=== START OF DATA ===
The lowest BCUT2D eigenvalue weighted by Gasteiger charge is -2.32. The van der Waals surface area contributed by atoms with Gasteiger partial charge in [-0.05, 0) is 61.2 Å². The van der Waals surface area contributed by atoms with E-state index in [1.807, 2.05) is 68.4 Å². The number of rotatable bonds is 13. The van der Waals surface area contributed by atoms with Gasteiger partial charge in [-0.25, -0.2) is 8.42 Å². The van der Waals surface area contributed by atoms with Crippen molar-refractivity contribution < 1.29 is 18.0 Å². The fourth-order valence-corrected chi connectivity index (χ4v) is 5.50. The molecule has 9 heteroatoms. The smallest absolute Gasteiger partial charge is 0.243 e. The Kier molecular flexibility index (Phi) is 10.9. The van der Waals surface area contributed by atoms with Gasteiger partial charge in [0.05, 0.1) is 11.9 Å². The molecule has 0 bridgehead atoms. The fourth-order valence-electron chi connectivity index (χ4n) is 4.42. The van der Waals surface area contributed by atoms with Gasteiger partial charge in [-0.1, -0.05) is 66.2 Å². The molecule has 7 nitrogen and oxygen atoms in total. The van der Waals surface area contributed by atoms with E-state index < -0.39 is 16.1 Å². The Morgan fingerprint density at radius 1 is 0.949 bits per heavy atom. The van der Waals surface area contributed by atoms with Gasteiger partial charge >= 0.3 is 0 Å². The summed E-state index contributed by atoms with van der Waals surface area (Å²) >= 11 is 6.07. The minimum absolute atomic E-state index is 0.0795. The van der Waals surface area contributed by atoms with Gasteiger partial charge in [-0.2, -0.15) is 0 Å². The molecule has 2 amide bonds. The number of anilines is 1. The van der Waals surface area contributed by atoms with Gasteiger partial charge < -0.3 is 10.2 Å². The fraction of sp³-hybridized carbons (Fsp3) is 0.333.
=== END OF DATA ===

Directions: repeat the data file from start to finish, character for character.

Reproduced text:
The lowest BCUT2D eigenvalue weighted by Gasteiger charge is -2.32. The van der Waals surface area contributed by atoms with Gasteiger partial charge in [-0.05, 0) is 61.2 Å². The van der Waals surface area contributed by atoms with E-state index in [1.807, 2.05) is 68.4 Å². The number of rotatable bonds is 13. The van der Waals surface area contributed by atoms with Gasteiger partial charge in [-0.25, -0.2) is 8.42 Å². The van der Waals surface area contributed by atoms with Crippen molar-refractivity contribution < 1.29 is 18.0 Å². The fourth-order valence-corrected chi connectivity index (χ4v) is 5.50. The molecule has 9 heteroatoms. The smallest absolute Gasteiger partial charge is 0.243 e. The Kier molecular flexibility index (Phi) is 10.9. The van der Waals surface area contributed by atoms with Gasteiger partial charge in [0.05, 0.1) is 11.9 Å². The molecule has 0 bridgehead atoms. The fourth-order valence-electron chi connectivity index (χ4n) is 4.42. The van der Waals surface area contributed by atoms with Gasteiger partial charge in [-0.1, -0.05) is 66.2 Å². The molecule has 7 nitrogen and oxygen atoms in total. The van der Waals surface area contributed by atoms with E-state index < -0.39 is 16.1 Å². The Morgan fingerprint density at radius 1 is 0.949 bits per heavy atom. The van der Waals surface area contributed by atoms with Gasteiger partial charge >= 0.3 is 0 Å². The summed E-state index contributed by atoms with van der Waals surface area (Å²) >= 11 is 6.07. The minimum absolute atomic E-state index is 0.0795. The van der Waals surface area contributed by atoms with Gasteiger partial charge in [-0.2, -0.15) is 0 Å². The molecule has 2 amide bonds. The number of anilines is 1. The van der Waals surface area contributed by atoms with Gasteiger partial charge < -0.3 is 10.2 Å². The fraction of sp³-hybridized carbons (Fsp3) is 0.333.